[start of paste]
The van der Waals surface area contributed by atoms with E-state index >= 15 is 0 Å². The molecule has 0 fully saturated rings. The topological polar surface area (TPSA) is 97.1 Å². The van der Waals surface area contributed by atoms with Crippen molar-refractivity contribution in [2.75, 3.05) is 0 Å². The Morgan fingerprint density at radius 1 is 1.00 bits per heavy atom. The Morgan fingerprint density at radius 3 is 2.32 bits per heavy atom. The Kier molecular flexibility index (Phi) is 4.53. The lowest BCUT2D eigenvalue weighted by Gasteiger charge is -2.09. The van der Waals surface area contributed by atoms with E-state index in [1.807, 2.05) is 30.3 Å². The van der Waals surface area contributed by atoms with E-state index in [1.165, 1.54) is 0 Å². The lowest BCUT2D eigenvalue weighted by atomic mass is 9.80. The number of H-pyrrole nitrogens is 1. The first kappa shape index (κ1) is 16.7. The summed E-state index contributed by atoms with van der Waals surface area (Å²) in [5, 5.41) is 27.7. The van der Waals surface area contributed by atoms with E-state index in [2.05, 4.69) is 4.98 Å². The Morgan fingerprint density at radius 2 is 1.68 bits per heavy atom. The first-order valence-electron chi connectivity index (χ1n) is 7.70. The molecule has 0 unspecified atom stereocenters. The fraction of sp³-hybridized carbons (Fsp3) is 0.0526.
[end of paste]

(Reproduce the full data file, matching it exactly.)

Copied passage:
The van der Waals surface area contributed by atoms with E-state index >= 15 is 0 Å². The molecule has 0 fully saturated rings. The topological polar surface area (TPSA) is 97.1 Å². The van der Waals surface area contributed by atoms with Crippen molar-refractivity contribution in [2.75, 3.05) is 0 Å². The Morgan fingerprint density at radius 1 is 1.00 bits per heavy atom. The Morgan fingerprint density at radius 3 is 2.32 bits per heavy atom. The Kier molecular flexibility index (Phi) is 4.53. The lowest BCUT2D eigenvalue weighted by Gasteiger charge is -2.09. The van der Waals surface area contributed by atoms with E-state index in [1.807, 2.05) is 30.3 Å². The van der Waals surface area contributed by atoms with E-state index in [1.165, 1.54) is 0 Å². The lowest BCUT2D eigenvalue weighted by atomic mass is 9.80. The number of H-pyrrole nitrogens is 1. The first kappa shape index (κ1) is 16.7. The summed E-state index contributed by atoms with van der Waals surface area (Å²) in [5, 5.41) is 27.7. The van der Waals surface area contributed by atoms with E-state index in [2.05, 4.69) is 4.98 Å². The Morgan fingerprint density at radius 2 is 1.68 bits per heavy atom. The first-order valence-electron chi connectivity index (χ1n) is 7.70. The molecule has 0 unspecified atom stereocenters. The fraction of sp³-hybridized carbons (Fsp3) is 0.0526.